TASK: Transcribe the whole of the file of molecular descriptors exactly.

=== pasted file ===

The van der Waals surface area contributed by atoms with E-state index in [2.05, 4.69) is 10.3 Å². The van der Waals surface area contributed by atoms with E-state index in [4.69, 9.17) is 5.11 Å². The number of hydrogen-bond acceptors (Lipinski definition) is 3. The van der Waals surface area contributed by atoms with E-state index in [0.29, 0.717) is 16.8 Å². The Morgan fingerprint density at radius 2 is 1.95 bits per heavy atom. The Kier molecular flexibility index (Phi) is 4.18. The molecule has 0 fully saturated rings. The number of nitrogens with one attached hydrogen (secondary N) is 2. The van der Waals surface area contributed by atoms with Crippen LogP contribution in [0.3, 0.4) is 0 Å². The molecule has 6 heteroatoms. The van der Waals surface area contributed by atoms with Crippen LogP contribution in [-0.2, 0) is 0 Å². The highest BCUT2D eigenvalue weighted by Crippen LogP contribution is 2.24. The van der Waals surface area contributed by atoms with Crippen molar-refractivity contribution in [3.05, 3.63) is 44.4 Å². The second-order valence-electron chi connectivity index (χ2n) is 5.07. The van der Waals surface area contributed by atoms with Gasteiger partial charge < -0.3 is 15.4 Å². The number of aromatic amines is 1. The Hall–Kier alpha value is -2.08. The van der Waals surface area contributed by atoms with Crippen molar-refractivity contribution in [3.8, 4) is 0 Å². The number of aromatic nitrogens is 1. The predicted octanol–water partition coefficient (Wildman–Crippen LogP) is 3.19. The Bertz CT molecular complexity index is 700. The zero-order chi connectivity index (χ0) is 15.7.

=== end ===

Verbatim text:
The van der Waals surface area contributed by atoms with E-state index in [2.05, 4.69) is 10.3 Å². The van der Waals surface area contributed by atoms with E-state index in [4.69, 9.17) is 5.11 Å². The number of hydrogen-bond acceptors (Lipinski definition) is 3. The van der Waals surface area contributed by atoms with E-state index in [0.29, 0.717) is 16.8 Å². The Morgan fingerprint density at radius 2 is 1.95 bits per heavy atom. The Kier molecular flexibility index (Phi) is 4.18. The molecule has 0 fully saturated rings. The number of nitrogens with one attached hydrogen (secondary N) is 2. The van der Waals surface area contributed by atoms with Crippen LogP contribution in [0.3, 0.4) is 0 Å². The molecule has 6 heteroatoms. The van der Waals surface area contributed by atoms with Crippen LogP contribution in [-0.2, 0) is 0 Å². The highest BCUT2D eigenvalue weighted by Crippen LogP contribution is 2.24. The van der Waals surface area contributed by atoms with Crippen molar-refractivity contribution in [3.05, 3.63) is 44.4 Å². The second-order valence-electron chi connectivity index (χ2n) is 5.07. The van der Waals surface area contributed by atoms with Gasteiger partial charge < -0.3 is 15.4 Å². The number of aromatic amines is 1. The Hall–Kier alpha value is -2.08. The van der Waals surface area contributed by atoms with Crippen molar-refractivity contribution in [3.8, 4) is 0 Å². The number of aromatic nitrogens is 1. The predicted octanol–water partition coefficient (Wildman–Crippen LogP) is 3.19. The Bertz CT molecular complexity index is 700. The zero-order chi connectivity index (χ0) is 15.7.